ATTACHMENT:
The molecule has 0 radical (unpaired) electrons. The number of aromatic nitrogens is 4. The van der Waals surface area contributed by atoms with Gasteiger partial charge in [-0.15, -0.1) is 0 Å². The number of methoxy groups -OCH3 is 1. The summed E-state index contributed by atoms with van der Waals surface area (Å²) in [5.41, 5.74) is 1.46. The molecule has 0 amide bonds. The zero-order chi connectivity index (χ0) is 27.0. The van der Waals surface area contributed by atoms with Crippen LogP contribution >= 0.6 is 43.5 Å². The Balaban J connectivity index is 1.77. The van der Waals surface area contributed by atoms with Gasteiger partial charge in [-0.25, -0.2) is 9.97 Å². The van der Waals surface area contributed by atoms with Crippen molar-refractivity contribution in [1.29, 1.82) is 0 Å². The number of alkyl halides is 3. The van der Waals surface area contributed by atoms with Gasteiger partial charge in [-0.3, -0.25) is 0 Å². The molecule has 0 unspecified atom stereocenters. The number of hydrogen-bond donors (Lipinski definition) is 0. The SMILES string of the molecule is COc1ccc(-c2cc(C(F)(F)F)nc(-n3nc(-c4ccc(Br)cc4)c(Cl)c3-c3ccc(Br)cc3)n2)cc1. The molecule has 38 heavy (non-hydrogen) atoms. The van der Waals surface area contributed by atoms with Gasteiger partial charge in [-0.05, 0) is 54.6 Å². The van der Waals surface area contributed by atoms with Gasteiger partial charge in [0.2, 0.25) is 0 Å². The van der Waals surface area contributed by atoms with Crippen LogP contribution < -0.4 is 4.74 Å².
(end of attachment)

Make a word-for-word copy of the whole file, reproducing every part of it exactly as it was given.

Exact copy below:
The molecule has 0 radical (unpaired) electrons. The number of aromatic nitrogens is 4. The van der Waals surface area contributed by atoms with Gasteiger partial charge in [-0.15, -0.1) is 0 Å². The number of methoxy groups -OCH3 is 1. The summed E-state index contributed by atoms with van der Waals surface area (Å²) in [5.41, 5.74) is 1.46. The molecule has 0 amide bonds. The zero-order chi connectivity index (χ0) is 27.0. The van der Waals surface area contributed by atoms with Crippen LogP contribution >= 0.6 is 43.5 Å². The Balaban J connectivity index is 1.77. The van der Waals surface area contributed by atoms with Gasteiger partial charge in [-0.25, -0.2) is 9.97 Å². The van der Waals surface area contributed by atoms with Crippen molar-refractivity contribution in [1.29, 1.82) is 0 Å². The number of alkyl halides is 3. The van der Waals surface area contributed by atoms with Gasteiger partial charge in [-0.3, -0.25) is 0 Å². The molecule has 0 unspecified atom stereocenters. The number of hydrogen-bond donors (Lipinski definition) is 0. The SMILES string of the molecule is COc1ccc(-c2cc(C(F)(F)F)nc(-n3nc(-c4ccc(Br)cc4)c(Cl)c3-c3ccc(Br)cc3)n2)cc1. The molecule has 38 heavy (non-hydrogen) atoms. The van der Waals surface area contributed by atoms with Gasteiger partial charge in [-0.05, 0) is 54.6 Å². The van der Waals surface area contributed by atoms with Gasteiger partial charge in [0.2, 0.25) is 0 Å². The van der Waals surface area contributed by atoms with Crippen LogP contribution < -0.4 is 4.74 Å².